By Ann Needle
Next week, after five years of fundraising and construction, the First Parish Church of Stow and Acton debuts a new look. It is a new space that accommodates the growth of FPC’s congregation, and comfortably fits the Church’s role as a community landmark and resource.
Construction on FPC’s addition is just about complete, with the Church hosting open houses for members and
the community on September 3 and 6 (see the Calendar for details). Visitors will find a new building, along with renovations to the historic campus, that should give the growing FPC congregation and Stow’s community groups the space they need, explained FPC’s Roy Miller.
“Our membership has swelled since the 1980s,” he said. “And so many groups rely on our space, [including] the Food Pantry, Senior Meals.”
This project is the latest phase of FPC’s effort to accommodate +30 year of growing membership. According to the Church, when it began to grow substantially back in the 1980s, FPC built an addition on the back of the original building. In 1996 the FPC built Fellowship Hall, a church and community center that hosts events such as the Church’s Coffee House series and religious education classes. The FPC has been in its current space since 1848, but has been in Stow since 1685.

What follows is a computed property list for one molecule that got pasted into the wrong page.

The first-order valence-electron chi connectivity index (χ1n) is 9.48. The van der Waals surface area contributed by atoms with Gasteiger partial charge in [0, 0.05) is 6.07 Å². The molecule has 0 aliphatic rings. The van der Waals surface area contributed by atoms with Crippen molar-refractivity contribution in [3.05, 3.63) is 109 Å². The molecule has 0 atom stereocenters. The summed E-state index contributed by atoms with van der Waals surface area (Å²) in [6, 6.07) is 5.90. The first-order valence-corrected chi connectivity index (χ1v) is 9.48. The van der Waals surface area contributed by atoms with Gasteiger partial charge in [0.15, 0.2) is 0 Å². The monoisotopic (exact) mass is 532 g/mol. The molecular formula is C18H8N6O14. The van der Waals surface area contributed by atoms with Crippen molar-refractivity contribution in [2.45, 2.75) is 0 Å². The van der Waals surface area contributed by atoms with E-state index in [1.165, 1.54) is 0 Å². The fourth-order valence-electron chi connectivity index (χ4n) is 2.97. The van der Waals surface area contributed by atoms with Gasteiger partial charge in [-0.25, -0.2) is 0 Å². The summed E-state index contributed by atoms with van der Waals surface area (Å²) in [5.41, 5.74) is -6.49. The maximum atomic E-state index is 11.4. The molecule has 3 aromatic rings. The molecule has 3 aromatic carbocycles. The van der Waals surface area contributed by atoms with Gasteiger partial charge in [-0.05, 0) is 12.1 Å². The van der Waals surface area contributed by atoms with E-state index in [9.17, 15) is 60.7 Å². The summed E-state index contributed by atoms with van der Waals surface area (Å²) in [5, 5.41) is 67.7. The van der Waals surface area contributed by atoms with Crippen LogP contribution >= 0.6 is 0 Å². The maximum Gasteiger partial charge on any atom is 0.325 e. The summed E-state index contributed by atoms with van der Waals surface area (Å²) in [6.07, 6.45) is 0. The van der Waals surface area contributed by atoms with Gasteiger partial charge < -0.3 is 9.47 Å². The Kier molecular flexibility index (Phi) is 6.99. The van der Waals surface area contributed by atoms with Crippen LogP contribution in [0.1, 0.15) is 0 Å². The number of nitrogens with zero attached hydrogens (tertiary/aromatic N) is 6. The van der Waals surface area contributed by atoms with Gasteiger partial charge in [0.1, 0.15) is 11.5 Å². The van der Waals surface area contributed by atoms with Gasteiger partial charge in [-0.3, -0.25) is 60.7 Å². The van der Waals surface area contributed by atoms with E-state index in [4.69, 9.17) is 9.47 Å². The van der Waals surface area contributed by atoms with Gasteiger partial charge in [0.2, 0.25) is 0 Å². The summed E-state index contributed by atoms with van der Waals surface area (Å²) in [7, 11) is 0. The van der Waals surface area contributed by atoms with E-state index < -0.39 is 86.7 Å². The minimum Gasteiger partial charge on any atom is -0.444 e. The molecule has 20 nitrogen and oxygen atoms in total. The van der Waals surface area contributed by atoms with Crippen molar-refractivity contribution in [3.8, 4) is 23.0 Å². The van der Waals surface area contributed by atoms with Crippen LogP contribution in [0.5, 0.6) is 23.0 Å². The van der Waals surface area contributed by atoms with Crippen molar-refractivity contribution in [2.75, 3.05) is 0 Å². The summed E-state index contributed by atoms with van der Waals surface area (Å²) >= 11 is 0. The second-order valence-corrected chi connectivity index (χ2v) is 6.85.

Today, the updates quickly become evident with a drive into the parking lot. The old, pock-marked tar was repaved and new parking spaces added. Miller noted that the FPC also added extra spaces on the side of the church facing Randall Library, inviting library patrons and others to park there when needed.
The addition not only connects the main church with Fellowship Hall, but “it gives an open and welcoming feel when you walk in — everything is right in front of you,” Miller said. The glass exterior of the two-story connector gives that air of openness. Looking to the old carriage house building to the right of Fellowship Hall, it is evident that architect Deborah Fein-Brug incorporated some of its key features (such as the wooden beams) into the new structure, he pointed out.
Within the doors, the two-story atrium connects all of the FPC campus, from the sanctuary upstairs to the vestibule below and the Hall to the right of the entrance. Miller stressed that it offers a big improvement in accessibility and safety.
There is the elevator that can bring anyone upstairs to the sanctuary, replacing a complex handicap entrance. The administrative offices, which were in the addition at the back of the main church, now are located in the new connector, giving employees a direct view of who is approaching the front door. And, the connector assures children attending religious education at Fellowship Hall on Sundays are not dashing across the parking lot from the main building. Miller remarked of that situation, “It seemed like the running of the bulls.”